The British Monarchy has always been subjected to the worse gossipmongers. In Tudor times that would have resulted in one losing one’s head. But it wasn’t until the arrival of Diana Spencer at the Court in the 1980s that took the whole subject up to a whole different level. Not only were the Family now considered fair game for the Tabloid press, but is was the start of a new culture where the Royals were now officially no longer off-limits From then on every story, wherever true or not, was shared as publicly as possible with not a single regard to any consequences.
Part of this new development should be blamed on the Establishment themselves surrounding the Palace and who were very inexperienced in the world of public relations thinking it way beneath them. And we know om hindsight how they mistakenly allowed Diana’s marriage to become such a public spectacle and farce.
On the other hand, the Family and their close advisors are also not beneath creating their own rumors when they want to discredit anyone who has dared to ‘offend’ them.
The late William Fallon falls into this category when a UK Channel 4 documentary does something of a hatchet job of his time as the Queen Mother’s ‘right-hand man’ for some 50 years. Fallon’s is a glorious story of a regal ‘upstairs and downstairs life’ that has all but disappeared these days. The film is based on a memoir by Tom Quinn in 2015 called Backstairs Billy: The Life of William Tallon, the Queen Mother’s Most Devoted Servant. However with both Tallon and H.M both dead the documentary .seems to be based on gossip much more than fact. It doesn’t stop it from making for compulsive viewing BUT we would have still liked to be able to separate fact from fiction.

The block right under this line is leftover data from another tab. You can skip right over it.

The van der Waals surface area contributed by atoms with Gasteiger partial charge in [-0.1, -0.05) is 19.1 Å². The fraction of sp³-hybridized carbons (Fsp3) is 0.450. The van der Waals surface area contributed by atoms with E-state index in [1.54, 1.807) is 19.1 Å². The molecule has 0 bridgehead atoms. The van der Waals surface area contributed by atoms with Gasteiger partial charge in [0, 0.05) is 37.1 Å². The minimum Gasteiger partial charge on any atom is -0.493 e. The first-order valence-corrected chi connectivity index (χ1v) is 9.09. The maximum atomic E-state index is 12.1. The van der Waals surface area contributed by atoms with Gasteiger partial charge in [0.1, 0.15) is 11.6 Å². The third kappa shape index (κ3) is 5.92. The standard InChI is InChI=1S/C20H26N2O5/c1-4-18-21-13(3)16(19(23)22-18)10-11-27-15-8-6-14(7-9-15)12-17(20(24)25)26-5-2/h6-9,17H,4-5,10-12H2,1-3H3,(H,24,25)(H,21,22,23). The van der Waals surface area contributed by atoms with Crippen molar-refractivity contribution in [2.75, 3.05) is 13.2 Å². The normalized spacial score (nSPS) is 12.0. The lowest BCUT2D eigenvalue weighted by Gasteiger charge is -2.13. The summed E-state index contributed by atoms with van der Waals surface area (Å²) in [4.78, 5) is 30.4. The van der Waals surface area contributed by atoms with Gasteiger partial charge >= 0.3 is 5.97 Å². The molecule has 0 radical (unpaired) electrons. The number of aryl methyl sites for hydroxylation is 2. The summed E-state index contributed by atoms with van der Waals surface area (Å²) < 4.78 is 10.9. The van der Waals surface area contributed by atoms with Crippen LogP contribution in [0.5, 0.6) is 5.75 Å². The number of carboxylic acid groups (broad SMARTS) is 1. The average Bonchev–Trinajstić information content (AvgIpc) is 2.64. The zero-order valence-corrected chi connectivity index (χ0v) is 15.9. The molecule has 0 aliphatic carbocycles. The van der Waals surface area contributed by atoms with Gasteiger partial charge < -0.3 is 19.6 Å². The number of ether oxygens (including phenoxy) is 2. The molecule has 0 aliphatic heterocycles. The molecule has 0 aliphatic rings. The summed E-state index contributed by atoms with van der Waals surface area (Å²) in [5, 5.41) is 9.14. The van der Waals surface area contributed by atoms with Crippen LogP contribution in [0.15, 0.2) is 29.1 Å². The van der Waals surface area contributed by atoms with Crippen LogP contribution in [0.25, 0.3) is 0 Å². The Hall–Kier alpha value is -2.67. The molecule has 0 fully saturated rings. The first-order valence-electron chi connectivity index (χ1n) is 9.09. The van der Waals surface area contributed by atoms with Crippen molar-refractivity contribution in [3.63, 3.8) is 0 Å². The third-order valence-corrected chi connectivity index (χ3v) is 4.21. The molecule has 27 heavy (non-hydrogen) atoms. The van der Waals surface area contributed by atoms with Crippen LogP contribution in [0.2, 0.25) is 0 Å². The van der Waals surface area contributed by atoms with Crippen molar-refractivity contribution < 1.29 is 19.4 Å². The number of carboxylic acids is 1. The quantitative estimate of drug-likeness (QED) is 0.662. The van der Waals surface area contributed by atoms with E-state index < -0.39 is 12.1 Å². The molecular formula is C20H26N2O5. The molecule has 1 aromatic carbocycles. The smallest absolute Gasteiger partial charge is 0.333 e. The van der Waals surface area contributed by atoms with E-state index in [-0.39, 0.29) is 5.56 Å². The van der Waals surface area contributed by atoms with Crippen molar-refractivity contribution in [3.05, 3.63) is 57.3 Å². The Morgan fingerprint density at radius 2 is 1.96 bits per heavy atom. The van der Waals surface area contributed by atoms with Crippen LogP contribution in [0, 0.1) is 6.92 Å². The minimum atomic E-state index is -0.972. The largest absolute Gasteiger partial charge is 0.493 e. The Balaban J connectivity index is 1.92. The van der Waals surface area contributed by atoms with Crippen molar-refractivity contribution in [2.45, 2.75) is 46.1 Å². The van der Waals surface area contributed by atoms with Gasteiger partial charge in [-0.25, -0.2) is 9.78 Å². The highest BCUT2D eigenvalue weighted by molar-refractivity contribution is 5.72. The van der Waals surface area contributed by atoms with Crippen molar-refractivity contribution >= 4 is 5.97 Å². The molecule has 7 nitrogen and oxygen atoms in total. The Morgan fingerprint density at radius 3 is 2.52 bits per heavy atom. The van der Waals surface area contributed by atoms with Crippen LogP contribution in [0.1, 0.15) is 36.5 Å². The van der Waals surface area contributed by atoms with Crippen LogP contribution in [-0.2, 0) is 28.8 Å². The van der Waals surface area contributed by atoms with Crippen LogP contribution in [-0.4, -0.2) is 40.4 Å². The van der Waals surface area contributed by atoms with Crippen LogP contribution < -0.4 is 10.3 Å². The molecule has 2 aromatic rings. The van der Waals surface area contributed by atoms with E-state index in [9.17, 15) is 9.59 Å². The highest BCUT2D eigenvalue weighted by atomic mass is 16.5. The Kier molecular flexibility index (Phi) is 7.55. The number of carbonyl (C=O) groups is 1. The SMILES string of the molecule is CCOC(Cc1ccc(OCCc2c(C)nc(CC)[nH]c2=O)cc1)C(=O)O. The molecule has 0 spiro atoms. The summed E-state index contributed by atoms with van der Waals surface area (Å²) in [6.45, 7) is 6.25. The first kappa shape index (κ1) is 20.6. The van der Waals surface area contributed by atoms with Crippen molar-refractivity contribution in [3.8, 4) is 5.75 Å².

Tallon came from a working-class family in the Midlands. It was the early 1950s and Britain, still suffering from war rationing, looked up to the glamorous lifestyles of the Royal Family. Aged just 15, he wrote to Buckingham Palace looking for work and was rewarded with the post of a junior footman. Two years later he was seconded to nearby Clarence House where the newly widowed Queen Mother was setting up her own Court.
Over the years Tallon progressed to be the head of the household, and Reg became his deputy. It led to one commentator remarking they were two old queens working for a real old queen.